Hello Toula Kelikian,
Tai Chi or anything else they enjoy; especially, relaxation breathing, which can be used the rest of their lives, anywhere, anytime. I would offer a variety for them to get the taste of all: yoga, Qi Gong, etc. I mention Tai Chi first because you do not need anything but the body, no mats, blocks, etc. and it keeps the little active bodies flowing, who may not like to sit still. Look into the pose for the day of the week they are born which is very useful for the rest of their lives as well.
Natalie aka NAPS 2 B Fit.
For a camp setting I would recommend one or two mind/body modalities like yoga and Tai Chi to be an ongoing part of the curriculum. Then have a series of introductory type classes for as many other modes as you can incorporate. The ongoing classes should pay the instructor(s) a reasonable fee, but you can probably get instructors to donate their time for the intro classes. I do not think that any form of mind/body class would be inappropriate for your camp.
I am less familiar with the girl scouts than with the boy scouts, but I am assuming the camp focuses a lot on outdoor activities, with gross motor skills, as well as crafting and social skills.
Certainly yoga is a big go to for mind body exploration. Having props is great, but are in no way necessary for a good class. You might look at the Yoga Alliance web site. They are the professional association of yoga instructors and will have a data base of teachers you can check by geographic location as well as by specialization. Look for someone with some background working with youth. I’ve taught that group a bit over the years, though I am in no way an expert with them, and find their needs are a bit different from the average adult group. You can then see if you can find someone who matches what you are able to pay. You could also look for videos, and if you have the equipment do it as a video together. I think that is better than deciding to do yoga without having someone who is trained to teach it.
I also really like karate, if it is focused on self defense. There is a karate place here in RI called Self Defense Training Center where my boys went. I was always impressed on how they taught the kids to have good self image, and how to respond with both strength and restraint to bullying, by teaching them to make eye contact, raise their hands palm out and say loudly ‘leave me alone’. For girls that is just really great for sense of self, which is a part of the mind body continuum.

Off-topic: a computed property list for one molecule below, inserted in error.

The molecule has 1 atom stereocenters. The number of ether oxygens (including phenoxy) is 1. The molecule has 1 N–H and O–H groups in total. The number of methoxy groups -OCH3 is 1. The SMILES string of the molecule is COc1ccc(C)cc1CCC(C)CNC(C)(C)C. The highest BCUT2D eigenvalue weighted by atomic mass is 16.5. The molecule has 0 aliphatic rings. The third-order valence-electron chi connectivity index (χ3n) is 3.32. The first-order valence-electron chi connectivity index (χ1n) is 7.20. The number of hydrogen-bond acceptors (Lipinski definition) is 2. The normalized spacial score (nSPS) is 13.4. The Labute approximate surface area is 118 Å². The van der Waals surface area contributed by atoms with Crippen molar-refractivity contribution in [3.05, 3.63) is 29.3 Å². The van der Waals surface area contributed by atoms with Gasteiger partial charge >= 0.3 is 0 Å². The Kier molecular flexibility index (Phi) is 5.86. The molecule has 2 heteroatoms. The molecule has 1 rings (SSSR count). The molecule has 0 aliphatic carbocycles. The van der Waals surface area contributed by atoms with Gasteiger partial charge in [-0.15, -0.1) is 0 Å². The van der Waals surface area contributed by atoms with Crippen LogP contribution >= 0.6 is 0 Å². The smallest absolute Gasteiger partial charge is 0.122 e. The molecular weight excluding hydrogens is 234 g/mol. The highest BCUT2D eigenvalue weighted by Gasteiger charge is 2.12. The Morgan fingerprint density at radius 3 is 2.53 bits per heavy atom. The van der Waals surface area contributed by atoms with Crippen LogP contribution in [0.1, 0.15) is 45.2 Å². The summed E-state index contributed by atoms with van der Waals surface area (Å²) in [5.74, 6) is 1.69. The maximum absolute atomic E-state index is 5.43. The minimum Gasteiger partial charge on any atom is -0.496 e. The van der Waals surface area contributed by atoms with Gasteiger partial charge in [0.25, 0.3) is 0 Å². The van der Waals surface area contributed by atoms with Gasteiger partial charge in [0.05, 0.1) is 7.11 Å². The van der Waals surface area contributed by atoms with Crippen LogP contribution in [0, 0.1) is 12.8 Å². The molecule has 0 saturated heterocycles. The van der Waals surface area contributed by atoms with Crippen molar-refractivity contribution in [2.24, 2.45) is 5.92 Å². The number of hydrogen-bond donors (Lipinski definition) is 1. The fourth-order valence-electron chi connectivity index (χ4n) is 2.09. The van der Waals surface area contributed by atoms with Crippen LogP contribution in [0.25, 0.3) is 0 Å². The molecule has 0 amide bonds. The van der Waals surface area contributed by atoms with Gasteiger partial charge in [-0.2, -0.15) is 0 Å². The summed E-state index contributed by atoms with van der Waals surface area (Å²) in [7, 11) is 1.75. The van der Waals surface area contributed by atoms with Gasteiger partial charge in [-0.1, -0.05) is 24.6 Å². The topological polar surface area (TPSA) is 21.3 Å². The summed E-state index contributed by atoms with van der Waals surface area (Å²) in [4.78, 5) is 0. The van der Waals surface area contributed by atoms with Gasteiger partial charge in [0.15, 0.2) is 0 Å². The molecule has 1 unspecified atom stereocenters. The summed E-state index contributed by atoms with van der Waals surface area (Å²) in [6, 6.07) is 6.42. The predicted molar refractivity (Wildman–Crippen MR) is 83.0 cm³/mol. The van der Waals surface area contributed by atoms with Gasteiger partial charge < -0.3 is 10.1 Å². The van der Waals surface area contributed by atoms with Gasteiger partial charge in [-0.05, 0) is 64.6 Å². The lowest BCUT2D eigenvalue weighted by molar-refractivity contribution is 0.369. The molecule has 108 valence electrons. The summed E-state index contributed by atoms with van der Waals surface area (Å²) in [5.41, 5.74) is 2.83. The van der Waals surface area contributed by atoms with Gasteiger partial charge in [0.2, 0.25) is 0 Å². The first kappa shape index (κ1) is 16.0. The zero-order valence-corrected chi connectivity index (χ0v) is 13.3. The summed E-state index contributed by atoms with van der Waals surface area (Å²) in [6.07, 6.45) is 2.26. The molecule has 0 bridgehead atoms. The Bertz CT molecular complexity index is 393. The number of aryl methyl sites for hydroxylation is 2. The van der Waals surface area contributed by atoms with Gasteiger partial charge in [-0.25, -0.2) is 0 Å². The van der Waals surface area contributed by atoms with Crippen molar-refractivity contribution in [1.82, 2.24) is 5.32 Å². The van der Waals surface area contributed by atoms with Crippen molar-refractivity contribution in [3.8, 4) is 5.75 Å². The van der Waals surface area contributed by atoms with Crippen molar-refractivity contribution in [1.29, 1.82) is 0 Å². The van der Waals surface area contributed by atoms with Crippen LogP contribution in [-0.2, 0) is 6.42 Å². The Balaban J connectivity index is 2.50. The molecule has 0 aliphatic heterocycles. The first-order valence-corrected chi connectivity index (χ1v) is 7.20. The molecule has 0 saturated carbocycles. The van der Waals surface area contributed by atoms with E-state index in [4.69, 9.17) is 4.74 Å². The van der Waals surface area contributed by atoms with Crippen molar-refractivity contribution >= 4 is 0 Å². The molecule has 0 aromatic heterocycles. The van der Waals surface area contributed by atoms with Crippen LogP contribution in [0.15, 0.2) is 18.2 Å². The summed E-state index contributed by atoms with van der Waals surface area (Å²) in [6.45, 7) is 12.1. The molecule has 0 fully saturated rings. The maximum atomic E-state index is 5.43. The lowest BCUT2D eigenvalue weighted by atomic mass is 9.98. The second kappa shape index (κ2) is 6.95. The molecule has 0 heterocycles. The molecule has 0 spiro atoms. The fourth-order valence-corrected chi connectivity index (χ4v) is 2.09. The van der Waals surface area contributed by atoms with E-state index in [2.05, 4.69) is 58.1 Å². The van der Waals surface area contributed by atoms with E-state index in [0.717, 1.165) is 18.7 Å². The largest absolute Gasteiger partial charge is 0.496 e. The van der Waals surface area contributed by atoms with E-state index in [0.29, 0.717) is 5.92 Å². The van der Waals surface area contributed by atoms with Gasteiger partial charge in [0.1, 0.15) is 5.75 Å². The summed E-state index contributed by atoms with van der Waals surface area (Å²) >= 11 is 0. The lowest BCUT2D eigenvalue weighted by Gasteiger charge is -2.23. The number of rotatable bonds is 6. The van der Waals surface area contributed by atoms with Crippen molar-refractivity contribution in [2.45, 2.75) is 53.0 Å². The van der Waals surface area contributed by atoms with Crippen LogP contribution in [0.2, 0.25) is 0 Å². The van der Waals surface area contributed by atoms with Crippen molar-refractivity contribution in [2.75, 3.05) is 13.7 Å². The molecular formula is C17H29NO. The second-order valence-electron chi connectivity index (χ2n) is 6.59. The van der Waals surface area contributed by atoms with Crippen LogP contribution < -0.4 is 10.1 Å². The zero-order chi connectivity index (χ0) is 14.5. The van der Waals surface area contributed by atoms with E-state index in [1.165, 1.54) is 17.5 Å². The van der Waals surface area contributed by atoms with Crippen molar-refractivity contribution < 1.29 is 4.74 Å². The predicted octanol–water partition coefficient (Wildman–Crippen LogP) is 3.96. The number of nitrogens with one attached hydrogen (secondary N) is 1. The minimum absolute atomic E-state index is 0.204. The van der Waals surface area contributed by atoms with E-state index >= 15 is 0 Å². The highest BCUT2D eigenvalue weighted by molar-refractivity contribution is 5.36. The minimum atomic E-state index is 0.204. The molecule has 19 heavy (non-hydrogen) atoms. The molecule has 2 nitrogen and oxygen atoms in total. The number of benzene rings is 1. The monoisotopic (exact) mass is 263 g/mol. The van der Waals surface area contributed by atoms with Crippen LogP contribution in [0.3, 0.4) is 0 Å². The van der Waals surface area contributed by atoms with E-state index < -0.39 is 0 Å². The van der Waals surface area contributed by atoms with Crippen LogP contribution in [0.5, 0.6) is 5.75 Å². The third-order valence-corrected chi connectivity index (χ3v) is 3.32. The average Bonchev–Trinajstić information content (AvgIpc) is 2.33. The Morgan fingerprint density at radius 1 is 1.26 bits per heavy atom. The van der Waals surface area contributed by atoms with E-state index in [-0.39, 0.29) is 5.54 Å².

There is a technique I sometimes use in my mindfulness workshops you might also like. It is called a sensory walk, and involves exercise, sensory awareness, and cognitive function through journaling. You take a walk in nature, but before the walk you explain everyone is to be completely silent, and after the walk everyone will write a few paragraphs on the walk using descriptions of what they encountered with other senses than sight. Typically on the walk I will model reaching out to touch tree bark, or bringing flowers close to my nose to sniff, or turning my head to listen to a bird.
I would also strongly recommend meditation. You aren’t going to get 10 year olds to sit for 30 minutes, but beginning to teach them to still their heart and quiet their mind is really good. Time the practice after something physically demanding and a short yoga or stretch and they will find it easier to do.
I agree with Ariadne: “Certainly yoga is a big go to for mind body exploration.”
If you are interested in yoga, you might be interested in an epic resource I created for myself and other kids yoga teachers. It’s called: “The Kids Yoga Lesson Plan Kit”. It includes the largest collection of kids yoga lesson planning resources on the web and most importantly was created by a kids yoga teacher.
Every single resource I create for the Kids Yoga Lesson Plan Kit™ is tried, tested and tweaked within my Kids Yoga Programme. The stuff that doesn’t work is weeded out, leaving the really, really, really cool stuff that made a connection with the kids.
You can find out more here: http://georgewatts.org/kids-yoga-lesson-plans/
Below is one of the many kids yoga games from the Kids Yoga Lesson Plan Kit™…
The Yoga Alphabet
Move through the whole alphabet and be creative with your interpretations of the poses (and the kid’s interpretations). Don’t become concerned with how the poses flow together, rather let the children naturally move from one pose to the next.
Alligator for “A”
Boat for “B”
Cat for “C”
Dog is for “D”
Rag doll with an elephant’s trunk for “E”
Frog for “F”
Gorilla for “G”
Handstand for “H”
Inversion for “I”
Jumping Jacks for “J”
Knee to chest for “K”
Locust for “L”
Mountain for “M”
Namaste Mudra for “N”
OM for “O”
Plough for “P”
Quiet Sitting for “Q”
Reclining Bound Angle for “R”
Seated Forward Bend for “S”
Tree for “T”
Upward Facing Plank for “U”
Vayu Mudra for “V”
Warrior I for “W”
X Factor (make up a pose) for “X”
Yoga Mudra for “Y”
Zzz Relaxation for “Z”
Hope that helps a bit 🙂
BWY Yoga Teacher
Free yoga lesson planning tips & tools | http://GeorgeWatts.org